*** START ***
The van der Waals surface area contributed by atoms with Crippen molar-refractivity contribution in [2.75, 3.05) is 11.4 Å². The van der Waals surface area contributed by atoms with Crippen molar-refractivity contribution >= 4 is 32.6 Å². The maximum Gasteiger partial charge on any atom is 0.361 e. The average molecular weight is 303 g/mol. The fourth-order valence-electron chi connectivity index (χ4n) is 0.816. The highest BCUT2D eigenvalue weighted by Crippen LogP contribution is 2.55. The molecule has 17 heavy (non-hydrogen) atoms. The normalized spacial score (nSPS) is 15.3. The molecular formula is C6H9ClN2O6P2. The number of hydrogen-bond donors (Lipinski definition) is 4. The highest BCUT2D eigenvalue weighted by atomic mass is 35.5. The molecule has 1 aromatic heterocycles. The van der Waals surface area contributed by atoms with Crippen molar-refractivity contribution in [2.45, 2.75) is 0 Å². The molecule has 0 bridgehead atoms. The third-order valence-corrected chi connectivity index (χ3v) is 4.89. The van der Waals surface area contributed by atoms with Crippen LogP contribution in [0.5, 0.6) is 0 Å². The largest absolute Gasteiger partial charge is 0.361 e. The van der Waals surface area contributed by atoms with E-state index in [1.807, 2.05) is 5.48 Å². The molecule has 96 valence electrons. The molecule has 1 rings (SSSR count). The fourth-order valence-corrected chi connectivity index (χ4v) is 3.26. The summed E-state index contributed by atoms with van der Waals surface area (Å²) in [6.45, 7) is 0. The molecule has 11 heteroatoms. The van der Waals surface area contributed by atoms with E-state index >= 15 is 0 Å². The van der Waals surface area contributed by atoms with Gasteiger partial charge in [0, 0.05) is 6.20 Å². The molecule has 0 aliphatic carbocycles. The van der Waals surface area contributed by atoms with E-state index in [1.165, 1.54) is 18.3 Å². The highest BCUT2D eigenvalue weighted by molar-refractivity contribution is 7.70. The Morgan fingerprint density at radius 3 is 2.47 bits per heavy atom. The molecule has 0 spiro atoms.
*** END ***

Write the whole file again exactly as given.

The van der Waals surface area contributed by atoms with Crippen molar-refractivity contribution in [2.75, 3.05) is 11.4 Å². The van der Waals surface area contributed by atoms with Crippen molar-refractivity contribution >= 4 is 32.6 Å². The maximum Gasteiger partial charge on any atom is 0.361 e. The average molecular weight is 303 g/mol. The fourth-order valence-electron chi connectivity index (χ4n) is 0.816. The highest BCUT2D eigenvalue weighted by Crippen LogP contribution is 2.55. The molecule has 17 heavy (non-hydrogen) atoms. The normalized spacial score (nSPS) is 15.3. The molecular formula is C6H9ClN2O6P2. The number of hydrogen-bond donors (Lipinski definition) is 4. The highest BCUT2D eigenvalue weighted by atomic mass is 35.5. The molecule has 1 aromatic heterocycles. The van der Waals surface area contributed by atoms with Crippen molar-refractivity contribution in [2.45, 2.75) is 0 Å². The molecule has 0 bridgehead atoms. The third-order valence-corrected chi connectivity index (χ3v) is 4.89. The van der Waals surface area contributed by atoms with Crippen LogP contribution in [0.5, 0.6) is 0 Å². The largest absolute Gasteiger partial charge is 0.361 e. The van der Waals surface area contributed by atoms with E-state index in [1.807, 2.05) is 5.48 Å². The molecule has 96 valence electrons. The molecule has 1 rings (SSSR count). The fourth-order valence-corrected chi connectivity index (χ4v) is 3.26. The summed E-state index contributed by atoms with van der Waals surface area (Å²) in [6.45, 7) is 0. The molecule has 11 heteroatoms. The van der Waals surface area contributed by atoms with E-state index >= 15 is 0 Å². The van der Waals surface area contributed by atoms with Gasteiger partial charge in [0, 0.05) is 6.20 Å². The molecule has 0 aliphatic carbocycles. The van der Waals surface area contributed by atoms with E-state index in [1.165, 1.54) is 18.3 Å². The highest BCUT2D eigenvalue weighted by molar-refractivity contribution is 7.70. The Morgan fingerprint density at radius 3 is 2.47 bits per heavy atom. The molecule has 0 spiro atoms.